YouTube Music Awards goes live tonight at 6PM EST

The first-ever YouTube Music Awards are set to go live tonight at 6:00PM EST with a star-studded cast of performers including Eminem, Lady Gaga, Arcade Fire, Avicii, M.I.A., and others. Hosted by Jason Schwartzman and Reggie Watts and directed by Spike Jonze, the YTMA are written for laughs, entertainment, and of course kudos for the nominated artists. Nominations were determined by user data.

The production obviously isn't pulling any punches as the Google-backed award ceremony revs up for its debut, but the company wasn't willing to reveal the cost. "It's certainly not free," was all YouTube marketing VP Danielle Tiedt had to say about it.

And yet despite its broadcast-level purse strings, the strange mix of mainstream superstars sharing the limelight with YouTube original smash hits like Epic Rap Battles of History and the Gangnam Style video allow for a looseness unseen on TV. Plenty of improvisation will be built into the YTMA. "It's so awesomely not broadcast television," Jonze told the New York Times. "It's the Internet."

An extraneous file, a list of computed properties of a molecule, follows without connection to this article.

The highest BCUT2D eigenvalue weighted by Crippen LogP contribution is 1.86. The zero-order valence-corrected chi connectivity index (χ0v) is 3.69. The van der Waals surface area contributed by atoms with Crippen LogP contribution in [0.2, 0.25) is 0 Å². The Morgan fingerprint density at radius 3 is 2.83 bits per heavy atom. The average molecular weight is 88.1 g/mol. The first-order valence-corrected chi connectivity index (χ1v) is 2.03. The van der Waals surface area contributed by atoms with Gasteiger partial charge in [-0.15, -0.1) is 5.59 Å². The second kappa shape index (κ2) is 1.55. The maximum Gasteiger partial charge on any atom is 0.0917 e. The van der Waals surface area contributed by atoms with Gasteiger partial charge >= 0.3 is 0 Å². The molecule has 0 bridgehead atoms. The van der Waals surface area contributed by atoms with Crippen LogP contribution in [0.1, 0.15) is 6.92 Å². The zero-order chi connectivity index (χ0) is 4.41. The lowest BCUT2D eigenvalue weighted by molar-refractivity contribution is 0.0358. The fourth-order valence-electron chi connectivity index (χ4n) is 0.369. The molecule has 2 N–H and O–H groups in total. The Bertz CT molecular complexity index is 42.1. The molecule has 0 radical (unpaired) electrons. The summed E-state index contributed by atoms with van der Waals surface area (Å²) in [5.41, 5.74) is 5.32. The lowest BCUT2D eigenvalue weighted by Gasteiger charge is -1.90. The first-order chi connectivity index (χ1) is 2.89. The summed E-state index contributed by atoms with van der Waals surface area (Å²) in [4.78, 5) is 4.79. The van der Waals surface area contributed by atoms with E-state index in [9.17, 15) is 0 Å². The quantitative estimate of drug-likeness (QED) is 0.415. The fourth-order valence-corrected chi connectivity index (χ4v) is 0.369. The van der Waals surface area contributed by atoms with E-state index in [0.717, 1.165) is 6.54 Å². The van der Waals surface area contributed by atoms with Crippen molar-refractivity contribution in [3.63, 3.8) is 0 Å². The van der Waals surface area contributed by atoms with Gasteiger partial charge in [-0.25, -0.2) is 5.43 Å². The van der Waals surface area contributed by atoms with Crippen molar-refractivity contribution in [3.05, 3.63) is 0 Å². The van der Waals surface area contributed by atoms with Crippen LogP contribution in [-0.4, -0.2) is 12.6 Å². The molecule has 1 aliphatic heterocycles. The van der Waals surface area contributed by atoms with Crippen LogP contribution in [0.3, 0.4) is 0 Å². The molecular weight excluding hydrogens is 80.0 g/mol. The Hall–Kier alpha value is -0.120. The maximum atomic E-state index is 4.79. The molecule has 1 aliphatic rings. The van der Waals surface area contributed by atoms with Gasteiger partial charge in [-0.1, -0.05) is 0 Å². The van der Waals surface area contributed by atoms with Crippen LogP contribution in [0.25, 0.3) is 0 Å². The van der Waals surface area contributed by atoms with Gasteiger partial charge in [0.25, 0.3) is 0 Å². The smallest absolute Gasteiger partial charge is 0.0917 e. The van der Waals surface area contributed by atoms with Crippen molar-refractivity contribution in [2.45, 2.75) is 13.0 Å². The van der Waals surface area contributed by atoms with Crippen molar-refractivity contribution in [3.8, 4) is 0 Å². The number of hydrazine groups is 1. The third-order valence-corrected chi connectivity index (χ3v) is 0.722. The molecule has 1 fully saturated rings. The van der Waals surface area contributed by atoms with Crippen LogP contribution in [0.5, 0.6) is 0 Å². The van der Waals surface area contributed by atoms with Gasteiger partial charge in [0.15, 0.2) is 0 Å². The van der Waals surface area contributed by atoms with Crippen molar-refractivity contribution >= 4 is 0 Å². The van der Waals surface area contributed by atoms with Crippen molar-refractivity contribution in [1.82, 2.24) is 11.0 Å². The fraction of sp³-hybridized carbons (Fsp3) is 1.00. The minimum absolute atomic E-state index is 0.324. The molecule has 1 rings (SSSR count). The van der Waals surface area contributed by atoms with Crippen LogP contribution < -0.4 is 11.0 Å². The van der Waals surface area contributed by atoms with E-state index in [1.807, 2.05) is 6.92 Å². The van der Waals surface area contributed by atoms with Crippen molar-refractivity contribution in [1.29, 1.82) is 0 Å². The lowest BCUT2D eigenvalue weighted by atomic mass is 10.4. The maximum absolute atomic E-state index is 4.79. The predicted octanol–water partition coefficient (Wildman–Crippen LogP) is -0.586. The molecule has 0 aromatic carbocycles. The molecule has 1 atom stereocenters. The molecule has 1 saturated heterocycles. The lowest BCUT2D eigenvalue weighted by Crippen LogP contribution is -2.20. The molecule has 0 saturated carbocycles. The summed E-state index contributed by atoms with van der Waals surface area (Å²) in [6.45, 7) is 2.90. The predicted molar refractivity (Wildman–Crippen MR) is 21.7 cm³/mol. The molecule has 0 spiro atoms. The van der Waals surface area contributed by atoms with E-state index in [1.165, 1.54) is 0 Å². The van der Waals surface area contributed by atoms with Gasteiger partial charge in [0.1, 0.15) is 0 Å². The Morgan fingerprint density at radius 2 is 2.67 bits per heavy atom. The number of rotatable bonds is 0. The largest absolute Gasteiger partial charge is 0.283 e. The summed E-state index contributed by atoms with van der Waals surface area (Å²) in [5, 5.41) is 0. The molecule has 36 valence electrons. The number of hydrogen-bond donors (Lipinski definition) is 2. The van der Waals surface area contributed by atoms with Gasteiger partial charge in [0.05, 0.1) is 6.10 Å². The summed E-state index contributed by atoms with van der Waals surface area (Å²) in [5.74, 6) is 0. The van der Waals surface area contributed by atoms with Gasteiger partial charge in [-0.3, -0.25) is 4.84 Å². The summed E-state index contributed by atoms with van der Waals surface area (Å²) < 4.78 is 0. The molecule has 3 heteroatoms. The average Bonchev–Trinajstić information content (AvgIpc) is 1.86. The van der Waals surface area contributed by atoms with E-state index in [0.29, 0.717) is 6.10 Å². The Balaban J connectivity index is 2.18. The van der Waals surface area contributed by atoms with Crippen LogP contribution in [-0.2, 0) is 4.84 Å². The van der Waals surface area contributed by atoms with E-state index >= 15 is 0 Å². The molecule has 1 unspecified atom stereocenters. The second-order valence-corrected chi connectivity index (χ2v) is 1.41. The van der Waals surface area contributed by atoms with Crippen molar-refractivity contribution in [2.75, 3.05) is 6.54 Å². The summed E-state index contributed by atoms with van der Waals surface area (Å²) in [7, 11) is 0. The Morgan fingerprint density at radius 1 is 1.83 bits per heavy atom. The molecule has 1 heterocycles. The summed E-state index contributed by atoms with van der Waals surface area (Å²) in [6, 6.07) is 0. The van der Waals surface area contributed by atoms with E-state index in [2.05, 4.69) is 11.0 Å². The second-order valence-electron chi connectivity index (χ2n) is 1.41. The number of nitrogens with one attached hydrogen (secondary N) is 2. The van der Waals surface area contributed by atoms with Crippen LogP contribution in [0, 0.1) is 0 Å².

Nominations for the awards were determined by YouTube viewing and interaction data from the past twelve months. The categories are Video (most fan engagement), Artist (most watched, shared, liked, and subscribed-to), Response (best fan remix, parody or response video), and Innovation (creative video innovations with most views, likes, shares and comments) of the Year, as well as YouTube Phenomenon (songs that inspired the most fan videos) and YouTube Breakthrough (artists with the largest growth in views and subscribers.) Variety has a full nomination list.

"YouTube Music Awards is all about you—the fans—and the artists and videos you love," the YMTA homepage states. "The nominees were selected based purely on YouTube data from the last 12 months, and every time you watched, shared, liked, or subscribed, you helped determine the final list.

To vote, you can search 'YTMA' on YouTube, and share the nomination videos to Google+, Facebook and Twitter.

SOURCE: New York Times